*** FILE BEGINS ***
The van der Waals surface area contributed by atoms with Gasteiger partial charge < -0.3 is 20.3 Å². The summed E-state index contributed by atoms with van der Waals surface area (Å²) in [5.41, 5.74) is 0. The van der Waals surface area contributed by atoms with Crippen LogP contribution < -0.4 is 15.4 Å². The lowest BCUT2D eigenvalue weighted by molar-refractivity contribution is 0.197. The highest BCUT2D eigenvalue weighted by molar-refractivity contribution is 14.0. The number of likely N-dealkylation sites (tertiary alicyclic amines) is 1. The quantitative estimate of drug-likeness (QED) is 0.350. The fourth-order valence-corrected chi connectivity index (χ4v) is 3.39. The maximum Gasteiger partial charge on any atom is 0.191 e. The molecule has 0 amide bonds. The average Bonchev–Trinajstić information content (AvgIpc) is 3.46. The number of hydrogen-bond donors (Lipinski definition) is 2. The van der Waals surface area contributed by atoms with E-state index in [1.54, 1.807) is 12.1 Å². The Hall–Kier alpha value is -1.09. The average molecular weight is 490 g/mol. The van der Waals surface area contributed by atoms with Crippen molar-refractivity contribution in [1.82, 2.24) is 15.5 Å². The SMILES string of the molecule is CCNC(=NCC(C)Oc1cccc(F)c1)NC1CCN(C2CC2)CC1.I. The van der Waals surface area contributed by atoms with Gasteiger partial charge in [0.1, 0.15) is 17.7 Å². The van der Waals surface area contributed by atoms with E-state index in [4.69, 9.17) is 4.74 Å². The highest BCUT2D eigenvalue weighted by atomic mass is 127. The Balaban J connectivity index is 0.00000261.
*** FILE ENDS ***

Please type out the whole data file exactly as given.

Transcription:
The van der Waals surface area contributed by atoms with Gasteiger partial charge < -0.3 is 20.3 Å². The summed E-state index contributed by atoms with van der Waals surface area (Å²) in [5.41, 5.74) is 0. The van der Waals surface area contributed by atoms with Crippen LogP contribution < -0.4 is 15.4 Å². The lowest BCUT2D eigenvalue weighted by molar-refractivity contribution is 0.197. The highest BCUT2D eigenvalue weighted by molar-refractivity contribution is 14.0. The number of likely N-dealkylation sites (tertiary alicyclic amines) is 1. The quantitative estimate of drug-likeness (QED) is 0.350. The fourth-order valence-corrected chi connectivity index (χ4v) is 3.39. The maximum Gasteiger partial charge on any atom is 0.191 e. The molecule has 0 amide bonds. The average Bonchev–Trinajstić information content (AvgIpc) is 3.46. The number of hydrogen-bond donors (Lipinski definition) is 2. The van der Waals surface area contributed by atoms with E-state index in [1.54, 1.807) is 12.1 Å². The Hall–Kier alpha value is -1.09. The average molecular weight is 490 g/mol. The van der Waals surface area contributed by atoms with Crippen molar-refractivity contribution in [1.82, 2.24) is 15.5 Å². The SMILES string of the molecule is CCNC(=NCC(C)Oc1cccc(F)c1)NC1CCN(C2CC2)CC1.I. The van der Waals surface area contributed by atoms with Gasteiger partial charge in [0.1, 0.15) is 17.7 Å². The van der Waals surface area contributed by atoms with E-state index in [4.69, 9.17) is 4.74 Å². The highest BCUT2D eigenvalue weighted by atomic mass is 127. The Balaban J connectivity index is 0.00000261.